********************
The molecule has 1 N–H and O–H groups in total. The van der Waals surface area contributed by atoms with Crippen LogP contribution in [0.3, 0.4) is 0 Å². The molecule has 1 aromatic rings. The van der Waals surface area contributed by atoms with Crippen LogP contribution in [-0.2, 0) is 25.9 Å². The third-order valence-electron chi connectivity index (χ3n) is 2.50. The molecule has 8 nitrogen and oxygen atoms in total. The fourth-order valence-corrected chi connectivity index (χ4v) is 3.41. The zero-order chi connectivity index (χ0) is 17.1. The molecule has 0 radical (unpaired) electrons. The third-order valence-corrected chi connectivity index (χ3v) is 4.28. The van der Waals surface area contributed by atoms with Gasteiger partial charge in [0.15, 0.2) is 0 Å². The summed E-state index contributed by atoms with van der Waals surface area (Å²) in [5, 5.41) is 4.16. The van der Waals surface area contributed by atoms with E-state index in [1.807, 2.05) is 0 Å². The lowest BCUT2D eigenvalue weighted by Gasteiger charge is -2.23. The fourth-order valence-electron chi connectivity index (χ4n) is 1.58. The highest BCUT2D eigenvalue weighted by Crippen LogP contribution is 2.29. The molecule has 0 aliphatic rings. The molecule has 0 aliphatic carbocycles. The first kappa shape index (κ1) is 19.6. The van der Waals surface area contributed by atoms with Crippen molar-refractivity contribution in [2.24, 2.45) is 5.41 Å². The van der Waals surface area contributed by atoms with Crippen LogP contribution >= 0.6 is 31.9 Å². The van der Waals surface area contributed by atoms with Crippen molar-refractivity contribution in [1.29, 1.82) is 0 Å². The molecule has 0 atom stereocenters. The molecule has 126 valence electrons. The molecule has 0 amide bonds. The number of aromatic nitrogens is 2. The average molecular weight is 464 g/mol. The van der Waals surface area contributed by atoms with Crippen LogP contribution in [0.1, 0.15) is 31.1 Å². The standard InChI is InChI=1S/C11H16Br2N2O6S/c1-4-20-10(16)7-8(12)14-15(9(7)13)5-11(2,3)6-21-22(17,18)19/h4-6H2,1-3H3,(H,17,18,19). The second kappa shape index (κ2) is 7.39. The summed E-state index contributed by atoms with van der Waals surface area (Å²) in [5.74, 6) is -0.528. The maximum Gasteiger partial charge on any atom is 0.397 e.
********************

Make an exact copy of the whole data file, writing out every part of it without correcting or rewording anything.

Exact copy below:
The molecule has 1 N–H and O–H groups in total. The van der Waals surface area contributed by atoms with Crippen LogP contribution in [0.3, 0.4) is 0 Å². The molecule has 1 aromatic rings. The van der Waals surface area contributed by atoms with Crippen LogP contribution in [-0.2, 0) is 25.9 Å². The third-order valence-electron chi connectivity index (χ3n) is 2.50. The molecule has 8 nitrogen and oxygen atoms in total. The fourth-order valence-corrected chi connectivity index (χ4v) is 3.41. The zero-order chi connectivity index (χ0) is 17.1. The molecule has 0 radical (unpaired) electrons. The third-order valence-corrected chi connectivity index (χ3v) is 4.28. The van der Waals surface area contributed by atoms with Gasteiger partial charge in [0.15, 0.2) is 0 Å². The summed E-state index contributed by atoms with van der Waals surface area (Å²) in [5, 5.41) is 4.16. The van der Waals surface area contributed by atoms with E-state index in [1.807, 2.05) is 0 Å². The lowest BCUT2D eigenvalue weighted by Gasteiger charge is -2.23. The fourth-order valence-electron chi connectivity index (χ4n) is 1.58. The highest BCUT2D eigenvalue weighted by Crippen LogP contribution is 2.29. The molecule has 0 aliphatic rings. The molecule has 0 aliphatic carbocycles. The first kappa shape index (κ1) is 19.6. The van der Waals surface area contributed by atoms with Crippen molar-refractivity contribution in [2.24, 2.45) is 5.41 Å². The van der Waals surface area contributed by atoms with Crippen LogP contribution >= 0.6 is 31.9 Å². The van der Waals surface area contributed by atoms with Crippen molar-refractivity contribution in [1.29, 1.82) is 0 Å². The molecule has 0 atom stereocenters. The molecule has 126 valence electrons. The molecule has 0 amide bonds. The number of aromatic nitrogens is 2. The average molecular weight is 464 g/mol. The van der Waals surface area contributed by atoms with Crippen LogP contribution in [0.1, 0.15) is 31.1 Å². The standard InChI is InChI=1S/C11H16Br2N2O6S/c1-4-20-10(16)7-8(12)14-15(9(7)13)5-11(2,3)6-21-22(17,18)19/h4-6H2,1-3H3,(H,17,18,19). The second kappa shape index (κ2) is 7.39. The summed E-state index contributed by atoms with van der Waals surface area (Å²) in [5.74, 6) is -0.528. The maximum Gasteiger partial charge on any atom is 0.397 e.